Job Offer but with a twist nonetheless

I recently had been in interview process with a company I had a good impression of, for a position that actually upgrades my career. There were 4 Rounds which went well. Now they reached out to me or a job offer. I was okay with most of the conditions apart from one, that the contract is initially limited to 2 years. They never did mention this during the interview process which was humm all but normal.

The side effect on my personal situation of the time limited contract.

Anyway my personal situation is that I am planning to buy a property in the coming 6 months and would depend on a bank to finance it and after a debriefing with my bank consultant they mentioned clearly that based on limited contracts they don't offer home loans.

Raising my concern to the company about limited contract.

I raised my concern to the company, to which they said unfortunately it's a regulation that comes from their parent company that they need to adhere to , so the first contract is always limited but they also offered following reassurances:

  1. They are willing to strike off/reduce the probation time.
  2. And a proof of their low fluctuation rate. Most of the employees have been working on long tenures there already.
  3. They do decide 6 months in advance before the end of first 2 years if both parties wanna agree on an unlimited contract after the end of first 2 years.

Probable Solution

As it kind of turned into a catch-22 for me while the new position as team lead is a jump in my career but on the other hand it has an uncongenial effect on my personal plans in the future.

Asking the company to pull back/prepone the time of signing the unlimited contract, that is not waiting till the end of 1.5 years tenure for signing the final unlimited contract, rather do it after first 6 months if everything goes well.

This would enable me to apply for my home loan after 6 months while I would have a proof of long term income. Which would be okay for my personal plan.

My Question is: I am not sure if there would be some hidden side effects of doing it as I actually would end up with 2 contracts signed with them after 6 months, god forbid if something changes after an year or so and I wanna switch then there would be an overhead of quitting not 1 but 2 contracts? Or any other probable side effects?


Location = (Germany)

  • You should change jobs every 2-3 years anyway...
    – Justas
    Jul 25 '20 at 22:56
  • 4
    @Justas Sorry don't agree. If your employer gives you chances to work in sound conditions and offers chances to step up the career ladder. I would rather stick to one such employer for decades! If you are lucky enough to find one is another topic.
    – Anirudh
    Jul 26 '20 at 7:37
  • 1
    @Justas I agree with Anirudh... why do you think that what you state is a fact? In my case, I've been now close to 4 years in my current job and I intend to continue here
    – DarkCygnus
    Jul 27 '20 at 3:38
  • Assuming the job really is great for your career, and the company can't/won't budge from their 2-year requirement, I would recommend taking the job anyway. Having to hold off on buying a property for another 1-2 years sucks, but you can deal with it. Enhancing your career will pay dividends for the next 30 years and IMO far outweighs the negatives of having to wait a little longer.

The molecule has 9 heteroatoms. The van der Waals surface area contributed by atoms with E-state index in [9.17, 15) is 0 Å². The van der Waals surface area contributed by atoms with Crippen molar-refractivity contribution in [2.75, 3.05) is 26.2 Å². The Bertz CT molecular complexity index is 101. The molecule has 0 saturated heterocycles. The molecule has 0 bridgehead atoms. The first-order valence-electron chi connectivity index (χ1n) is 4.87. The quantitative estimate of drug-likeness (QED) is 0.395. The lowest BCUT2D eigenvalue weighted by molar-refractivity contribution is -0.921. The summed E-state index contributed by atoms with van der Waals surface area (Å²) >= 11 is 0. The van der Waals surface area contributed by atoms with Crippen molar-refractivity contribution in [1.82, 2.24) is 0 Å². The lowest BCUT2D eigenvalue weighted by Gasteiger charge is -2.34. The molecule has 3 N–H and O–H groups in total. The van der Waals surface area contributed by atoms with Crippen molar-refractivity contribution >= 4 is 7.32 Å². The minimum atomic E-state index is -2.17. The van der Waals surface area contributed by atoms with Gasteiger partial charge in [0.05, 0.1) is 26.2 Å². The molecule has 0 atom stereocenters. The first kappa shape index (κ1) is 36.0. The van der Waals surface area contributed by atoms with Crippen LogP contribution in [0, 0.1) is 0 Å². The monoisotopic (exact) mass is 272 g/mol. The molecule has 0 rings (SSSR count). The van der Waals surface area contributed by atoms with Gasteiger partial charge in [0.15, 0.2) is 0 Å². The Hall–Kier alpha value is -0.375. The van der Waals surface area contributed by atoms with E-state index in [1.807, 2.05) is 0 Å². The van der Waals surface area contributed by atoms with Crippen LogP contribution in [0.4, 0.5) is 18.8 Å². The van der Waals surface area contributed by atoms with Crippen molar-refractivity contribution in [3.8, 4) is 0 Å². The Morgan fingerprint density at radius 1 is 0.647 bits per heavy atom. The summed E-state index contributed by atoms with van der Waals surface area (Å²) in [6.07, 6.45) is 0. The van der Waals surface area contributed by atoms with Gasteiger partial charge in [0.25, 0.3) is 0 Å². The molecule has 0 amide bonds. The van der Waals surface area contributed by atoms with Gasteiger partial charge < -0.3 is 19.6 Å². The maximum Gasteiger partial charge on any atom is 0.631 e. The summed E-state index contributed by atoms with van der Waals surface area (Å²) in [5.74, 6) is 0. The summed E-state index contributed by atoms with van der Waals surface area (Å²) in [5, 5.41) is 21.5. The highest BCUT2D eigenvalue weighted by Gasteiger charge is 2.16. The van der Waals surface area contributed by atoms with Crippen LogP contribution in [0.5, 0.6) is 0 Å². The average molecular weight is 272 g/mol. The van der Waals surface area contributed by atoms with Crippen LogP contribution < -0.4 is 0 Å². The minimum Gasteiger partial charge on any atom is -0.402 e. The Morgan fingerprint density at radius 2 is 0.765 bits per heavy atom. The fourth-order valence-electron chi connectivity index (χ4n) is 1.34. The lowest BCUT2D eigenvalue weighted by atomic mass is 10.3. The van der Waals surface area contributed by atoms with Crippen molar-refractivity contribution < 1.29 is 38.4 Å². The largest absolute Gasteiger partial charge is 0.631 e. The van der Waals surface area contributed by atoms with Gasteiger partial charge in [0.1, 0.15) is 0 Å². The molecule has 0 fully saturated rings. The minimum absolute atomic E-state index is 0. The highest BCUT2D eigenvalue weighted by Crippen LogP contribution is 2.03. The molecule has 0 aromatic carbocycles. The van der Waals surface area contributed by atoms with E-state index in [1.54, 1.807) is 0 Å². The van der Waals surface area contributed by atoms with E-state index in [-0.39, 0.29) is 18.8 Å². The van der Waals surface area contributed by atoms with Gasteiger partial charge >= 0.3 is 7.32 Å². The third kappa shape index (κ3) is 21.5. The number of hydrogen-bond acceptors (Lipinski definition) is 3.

– Kaz
    Jul 29 '20 at 9:41
  • @DarkCygnus should is not must, you can stay more if progressing and decently paid. Just not easy to find.
    – Justas
    Aug 2 '20 at 22:44

Yes, that is a classical problem.

By the spirit of the law, limited time contracts are only allowed in Germany, if the work itself is limited time. For example, hiring a secretary on a one-year contract would only be valid if you knew you only had work for one year, maybe as attorney with a new, bigger case that will end eventually. Or hiring a construction worker for 2 years because it will take that long to build the latest project. Or a stand-in in about any job for someone else on maternity leave.

It was never meant for companies to hire people on limited time contracts to basically get one "get out of jail free" card to screw over their employee without regards to labor law. Because there is no law about having to renew a limited time contract. It's basically their one point in time where -labor laws be damned- they can "fire" someone for no reason or any reason (sounds familiar?) by simply not extending their contract.

It is even explicitly forbidden to have multiple limited time contracts with someone as a company (I think 2 are the maximum) because if you have enough work to hire someone 3 times in a row, you must make them a permanent employee.

On the other hand side, the bank's rules follow the spirit of the law. Limited time contract means you have work until the contract ends and then you will be unemployed. Because the work is gone. The building is build, the case is over, the worker is back from maternity leave, whatever it was that prompted someone to hire you for a limited time, it's passed. They will not give out a loan to people who's job has an in-built self-destruct mechanism.

In the end, it's your decision whether it's worth it. As a software developer in Germany, it's your call. They are looking desperately, don't let them fool you. The market is dry. We are recruiting people from other continents to please uproot their whole life and come work for us. You would find another job in a heartbeat. On the other hand, maybe it pays so much more that your house is considerably more affordable in 1.5 years when you hopefully get that permanent offer? It's your decision.